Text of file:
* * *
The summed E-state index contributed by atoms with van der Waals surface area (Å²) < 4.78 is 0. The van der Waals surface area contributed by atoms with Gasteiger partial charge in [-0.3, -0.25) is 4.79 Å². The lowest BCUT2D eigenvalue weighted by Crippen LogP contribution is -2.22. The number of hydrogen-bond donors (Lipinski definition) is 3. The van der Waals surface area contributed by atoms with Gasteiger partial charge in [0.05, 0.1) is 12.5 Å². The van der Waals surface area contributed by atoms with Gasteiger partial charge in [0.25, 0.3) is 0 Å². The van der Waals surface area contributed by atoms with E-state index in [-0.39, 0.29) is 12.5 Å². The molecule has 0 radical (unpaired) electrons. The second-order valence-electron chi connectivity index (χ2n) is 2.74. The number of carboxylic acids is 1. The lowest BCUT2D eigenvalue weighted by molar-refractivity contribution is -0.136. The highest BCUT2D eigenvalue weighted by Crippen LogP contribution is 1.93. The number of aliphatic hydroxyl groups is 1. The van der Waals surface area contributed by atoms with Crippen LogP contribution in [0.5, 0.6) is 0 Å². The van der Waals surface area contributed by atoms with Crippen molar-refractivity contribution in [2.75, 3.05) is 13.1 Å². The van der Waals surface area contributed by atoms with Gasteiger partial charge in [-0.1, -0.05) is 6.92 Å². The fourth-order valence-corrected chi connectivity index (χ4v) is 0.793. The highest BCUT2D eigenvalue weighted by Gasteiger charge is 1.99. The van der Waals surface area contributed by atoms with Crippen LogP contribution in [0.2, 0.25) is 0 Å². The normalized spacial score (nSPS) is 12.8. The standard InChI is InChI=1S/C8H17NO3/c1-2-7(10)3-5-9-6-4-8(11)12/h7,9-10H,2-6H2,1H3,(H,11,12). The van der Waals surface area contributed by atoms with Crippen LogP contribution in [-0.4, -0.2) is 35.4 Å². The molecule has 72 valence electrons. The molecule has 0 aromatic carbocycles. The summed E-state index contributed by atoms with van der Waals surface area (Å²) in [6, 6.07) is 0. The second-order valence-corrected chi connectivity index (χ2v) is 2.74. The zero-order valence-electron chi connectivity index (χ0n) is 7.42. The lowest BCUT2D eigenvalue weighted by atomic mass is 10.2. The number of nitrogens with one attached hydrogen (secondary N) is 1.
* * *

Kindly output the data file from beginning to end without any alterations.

The summed E-state index contributed by atoms with van der Waals surface area (Å²) < 4.78 is 0. The van der Waals surface area contributed by atoms with Gasteiger partial charge in [-0.3, -0.25) is 4.79 Å². The lowest BCUT2D eigenvalue weighted by Crippen LogP contribution is -2.22. The number of hydrogen-bond donors (Lipinski definition) is 3. The van der Waals surface area contributed by atoms with Gasteiger partial charge in [0.05, 0.1) is 12.5 Å². The van der Waals surface area contributed by atoms with Gasteiger partial charge in [0.25, 0.3) is 0 Å². The van der Waals surface area contributed by atoms with E-state index in [-0.39, 0.29) is 12.5 Å². The molecule has 0 radical (unpaired) electrons. The second-order valence-electron chi connectivity index (χ2n) is 2.74. The number of carboxylic acids is 1. The lowest BCUT2D eigenvalue weighted by molar-refractivity contribution is -0.136. The highest BCUT2D eigenvalue weighted by Crippen LogP contribution is 1.93. The number of aliphatic hydroxyl groups is 1. The van der Waals surface area contributed by atoms with Crippen LogP contribution in [0.5, 0.6) is 0 Å². The van der Waals surface area contributed by atoms with Crippen molar-refractivity contribution in [2.75, 3.05) is 13.1 Å². The van der Waals surface area contributed by atoms with Gasteiger partial charge in [-0.1, -0.05) is 6.92 Å². The fourth-order valence-corrected chi connectivity index (χ4v) is 0.793. The highest BCUT2D eigenvalue weighted by Gasteiger charge is 1.99. The van der Waals surface area contributed by atoms with Crippen LogP contribution in [0.2, 0.25) is 0 Å². The normalized spacial score (nSPS) is 12.8. The standard InChI is InChI=1S/C8H17NO3/c1-2-7(10)3-5-9-6-4-8(11)12/h7,9-10H,2-6H2,1H3,(H,11,12). The van der Waals surface area contributed by atoms with Crippen LogP contribution in [-0.4, -0.2) is 35.4 Å². The molecule has 72 valence electrons. The molecule has 0 aromatic carbocycles. The summed E-state index contributed by atoms with van der Waals surface area (Å²) in [6, 6.07) is 0. The second-order valence-corrected chi connectivity index (χ2v) is 2.74. The zero-order valence-electron chi connectivity index (χ0n) is 7.42. The lowest BCUT2D eigenvalue weighted by atomic mass is 10.2. The number of nitrogens with one attached hydrogen (secondary N) is 1.